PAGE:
EnQuest aborted sales talks for Kraken stake due to debt deadline - sources
* Bids from Polish entity, private group abandoned - sources
* EnQuest $2 bln net debt more than 3 times market value
* Opted for loan against ringfenced stake instead of sale
(Updates paragraph 10 on debt position)
By Ron Bousso and Shadia Nasralla
LONDON, Sept 12 (Reuters) - EnQuest switched from
plans to sell a stake in its flagship North Sea oilfield to
borrowing money against it after two sets of sale talks had to
be abandoned as a deadline for a debt repayment approached,
industry and banking sources said.
EnQuest, with almost $2 billion in debt, launched earlier
this year the sale of a 20 percent stake in the heavy oil Kraken
field, one of the largest North Sea developments which started
production in June last year.
The sale of the stake would have pumped welcome cash into
the coffers of the company which has to pay back just under $200
million in debt in October.
The sale process, initially expected to raise up to $400
million, was run by investment bank Jefferies.
London-based EnQuest received an offer for a stake in Kraken
from Lotos, a Polish state-backed oil and gas company,
several months ago, according to the sources.
The talks reached advanced stages, but dragged on and could
not be concluded in time, according to one source.
Lotos declined to comment.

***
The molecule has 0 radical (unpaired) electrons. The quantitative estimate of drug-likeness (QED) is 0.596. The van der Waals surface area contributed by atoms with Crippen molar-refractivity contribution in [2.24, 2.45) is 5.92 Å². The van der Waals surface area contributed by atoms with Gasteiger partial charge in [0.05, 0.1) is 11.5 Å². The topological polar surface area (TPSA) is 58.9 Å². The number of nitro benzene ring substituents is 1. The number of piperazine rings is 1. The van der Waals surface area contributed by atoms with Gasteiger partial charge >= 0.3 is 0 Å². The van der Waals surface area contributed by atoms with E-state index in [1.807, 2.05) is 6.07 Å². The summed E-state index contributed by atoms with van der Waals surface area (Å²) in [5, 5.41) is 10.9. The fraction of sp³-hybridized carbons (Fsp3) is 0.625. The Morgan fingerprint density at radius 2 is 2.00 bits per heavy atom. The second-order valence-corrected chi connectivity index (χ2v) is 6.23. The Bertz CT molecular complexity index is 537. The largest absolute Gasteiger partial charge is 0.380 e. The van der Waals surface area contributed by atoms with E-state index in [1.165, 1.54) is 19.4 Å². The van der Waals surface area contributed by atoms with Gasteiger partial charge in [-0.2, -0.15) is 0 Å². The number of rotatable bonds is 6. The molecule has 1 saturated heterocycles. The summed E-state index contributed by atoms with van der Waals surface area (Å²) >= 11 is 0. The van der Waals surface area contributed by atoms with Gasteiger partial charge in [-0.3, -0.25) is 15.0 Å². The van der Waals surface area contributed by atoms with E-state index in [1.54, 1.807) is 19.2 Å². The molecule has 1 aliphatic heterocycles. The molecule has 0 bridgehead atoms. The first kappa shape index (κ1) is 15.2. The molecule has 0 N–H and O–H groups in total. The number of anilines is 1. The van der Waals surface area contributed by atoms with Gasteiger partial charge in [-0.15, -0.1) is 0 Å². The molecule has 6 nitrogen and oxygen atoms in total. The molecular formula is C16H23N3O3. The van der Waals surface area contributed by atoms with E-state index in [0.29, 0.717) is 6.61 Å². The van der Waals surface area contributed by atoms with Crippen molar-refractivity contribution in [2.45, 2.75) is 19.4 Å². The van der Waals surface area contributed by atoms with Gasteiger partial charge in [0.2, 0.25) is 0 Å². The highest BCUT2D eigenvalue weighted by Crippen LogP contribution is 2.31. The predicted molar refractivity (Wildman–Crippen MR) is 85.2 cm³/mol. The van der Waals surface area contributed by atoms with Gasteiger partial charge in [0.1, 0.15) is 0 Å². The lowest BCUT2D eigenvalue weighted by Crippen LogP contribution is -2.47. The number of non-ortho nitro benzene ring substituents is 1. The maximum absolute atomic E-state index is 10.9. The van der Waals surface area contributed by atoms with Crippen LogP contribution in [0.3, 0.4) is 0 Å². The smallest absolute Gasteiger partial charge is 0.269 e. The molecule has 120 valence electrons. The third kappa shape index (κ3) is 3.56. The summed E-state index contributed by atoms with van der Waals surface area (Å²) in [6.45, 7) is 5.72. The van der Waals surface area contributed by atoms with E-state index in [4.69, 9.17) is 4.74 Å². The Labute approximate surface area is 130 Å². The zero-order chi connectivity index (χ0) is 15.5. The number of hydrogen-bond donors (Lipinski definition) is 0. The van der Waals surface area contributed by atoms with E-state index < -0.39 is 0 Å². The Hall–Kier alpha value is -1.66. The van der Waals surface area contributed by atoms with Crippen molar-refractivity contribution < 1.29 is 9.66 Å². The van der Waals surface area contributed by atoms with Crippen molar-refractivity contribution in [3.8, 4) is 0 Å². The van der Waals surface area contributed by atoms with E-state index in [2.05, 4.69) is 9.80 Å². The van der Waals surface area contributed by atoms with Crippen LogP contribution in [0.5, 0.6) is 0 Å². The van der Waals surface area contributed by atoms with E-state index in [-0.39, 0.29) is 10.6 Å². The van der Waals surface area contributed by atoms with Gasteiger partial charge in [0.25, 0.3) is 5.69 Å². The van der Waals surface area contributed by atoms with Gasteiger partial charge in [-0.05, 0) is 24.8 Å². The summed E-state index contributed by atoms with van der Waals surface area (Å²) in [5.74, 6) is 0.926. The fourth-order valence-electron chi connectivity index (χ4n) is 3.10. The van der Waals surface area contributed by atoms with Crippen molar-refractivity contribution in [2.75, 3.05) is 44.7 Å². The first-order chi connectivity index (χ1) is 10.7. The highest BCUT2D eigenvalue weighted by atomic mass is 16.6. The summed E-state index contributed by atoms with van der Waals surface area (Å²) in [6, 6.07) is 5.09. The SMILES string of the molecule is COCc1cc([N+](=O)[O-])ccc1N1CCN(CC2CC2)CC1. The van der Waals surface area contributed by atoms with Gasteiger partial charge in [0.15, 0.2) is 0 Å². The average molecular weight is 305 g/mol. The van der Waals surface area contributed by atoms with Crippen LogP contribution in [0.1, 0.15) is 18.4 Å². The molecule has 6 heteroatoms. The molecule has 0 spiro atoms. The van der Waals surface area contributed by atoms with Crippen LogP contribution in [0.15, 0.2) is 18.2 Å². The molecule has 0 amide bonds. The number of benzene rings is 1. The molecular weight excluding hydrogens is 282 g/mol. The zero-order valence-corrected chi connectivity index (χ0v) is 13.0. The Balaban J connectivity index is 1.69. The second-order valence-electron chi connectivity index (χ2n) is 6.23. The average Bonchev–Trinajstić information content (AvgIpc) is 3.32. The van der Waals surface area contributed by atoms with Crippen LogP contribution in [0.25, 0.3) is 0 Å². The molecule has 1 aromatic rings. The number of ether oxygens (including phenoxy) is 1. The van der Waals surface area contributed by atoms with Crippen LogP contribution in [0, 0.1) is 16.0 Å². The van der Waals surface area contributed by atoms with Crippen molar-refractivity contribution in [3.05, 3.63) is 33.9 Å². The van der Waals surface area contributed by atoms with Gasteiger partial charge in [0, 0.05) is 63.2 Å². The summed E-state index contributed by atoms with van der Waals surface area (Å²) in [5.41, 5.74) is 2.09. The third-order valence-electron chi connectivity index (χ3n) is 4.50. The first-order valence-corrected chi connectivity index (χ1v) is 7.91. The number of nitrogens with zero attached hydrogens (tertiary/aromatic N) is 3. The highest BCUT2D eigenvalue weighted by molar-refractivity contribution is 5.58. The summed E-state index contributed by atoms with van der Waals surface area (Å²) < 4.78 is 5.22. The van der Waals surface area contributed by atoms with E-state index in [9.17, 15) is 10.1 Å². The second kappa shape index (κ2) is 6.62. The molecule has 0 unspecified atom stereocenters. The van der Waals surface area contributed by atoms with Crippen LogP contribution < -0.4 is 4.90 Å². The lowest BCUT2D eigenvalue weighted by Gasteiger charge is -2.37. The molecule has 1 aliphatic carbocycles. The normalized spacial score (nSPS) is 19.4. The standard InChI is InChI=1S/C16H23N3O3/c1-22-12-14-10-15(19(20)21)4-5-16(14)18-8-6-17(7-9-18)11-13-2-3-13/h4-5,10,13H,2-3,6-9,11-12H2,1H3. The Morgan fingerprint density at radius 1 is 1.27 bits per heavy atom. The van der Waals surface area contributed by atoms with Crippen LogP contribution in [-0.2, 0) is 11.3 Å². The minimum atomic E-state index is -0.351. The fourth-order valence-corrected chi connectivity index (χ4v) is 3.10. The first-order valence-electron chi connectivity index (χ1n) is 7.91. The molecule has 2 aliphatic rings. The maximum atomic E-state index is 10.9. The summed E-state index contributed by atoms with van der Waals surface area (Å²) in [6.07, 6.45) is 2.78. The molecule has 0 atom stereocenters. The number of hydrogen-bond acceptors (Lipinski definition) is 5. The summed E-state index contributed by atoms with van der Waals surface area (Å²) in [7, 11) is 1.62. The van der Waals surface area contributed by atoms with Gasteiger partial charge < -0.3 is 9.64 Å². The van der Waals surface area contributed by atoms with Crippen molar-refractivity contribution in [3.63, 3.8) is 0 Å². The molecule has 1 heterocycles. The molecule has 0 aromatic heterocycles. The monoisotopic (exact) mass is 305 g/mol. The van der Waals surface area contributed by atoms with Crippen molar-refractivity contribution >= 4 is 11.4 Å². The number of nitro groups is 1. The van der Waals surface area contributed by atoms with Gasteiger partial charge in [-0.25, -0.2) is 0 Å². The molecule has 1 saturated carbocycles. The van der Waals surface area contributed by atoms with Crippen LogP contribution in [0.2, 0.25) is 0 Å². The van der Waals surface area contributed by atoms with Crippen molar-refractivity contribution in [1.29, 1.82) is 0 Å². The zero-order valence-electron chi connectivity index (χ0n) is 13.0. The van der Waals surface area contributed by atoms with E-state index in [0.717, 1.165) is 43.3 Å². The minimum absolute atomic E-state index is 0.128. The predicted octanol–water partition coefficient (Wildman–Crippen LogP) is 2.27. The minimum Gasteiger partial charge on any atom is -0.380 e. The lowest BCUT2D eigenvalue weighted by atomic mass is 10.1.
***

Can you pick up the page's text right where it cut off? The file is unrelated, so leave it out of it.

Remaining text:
A second offer from a private company was rejected by
EnQuest after the bidder revised its terms at the last minute,
the sources said.
After the two failed approaches, EnQuest decided to borrow
$175 million against 15 percent of Kraken's cashflow from Oz
(Och-Ziff) Management to be paid back within five years.
The move came as the company is saddled with net debt which
stood at $1.97 billion at the end of June. Its market value is
around $564 million.
"There was very significant interest in the farm-out process
for Kraken and we received a number of offers from both industry
participants and financial institutions," EnQuest said in a
statement to Reuters.
"The financing agreement with Oz Management was selected as
the preferred economic option for EnQuest at this time, allowing
us to retain significant exposure to the upside potential on
EnQuest, which specialises in squeezing more barrels out of
ageing fields, holds 70.5 percent of the Kraken field while
Cairn Energy owns the rest.
Oil production from Kraken averaged 31,000 barrels per day
(bpd) in the first six months of 2018, slightly below
expectations due to issues with water injection to increase oil
recovery and bad weather.
It has since picked up to as much as 36,000 bpd. Earlier
this year, it had reached as much as 50,000 bpd.
EnQuest shares tumbled around 13 percent on Friday after the
company announced a discounted share issue to buy the remaining
75 percent in the Magnus oilfield from BP to shore up
Its next debt repayments are $175 million due in April and
$100 million in October 2019, it said on Friday.
"The concern with Enquest's equity value remains its
sensitivity to $1.97 billion of net debt ... we cannot rule out
future approaches to the market," Jefferies said in a note on
(Editing by Mark Potter)
First Published: 2018-09-12 14:58:57
Updated 2018-09-12 15:55:29
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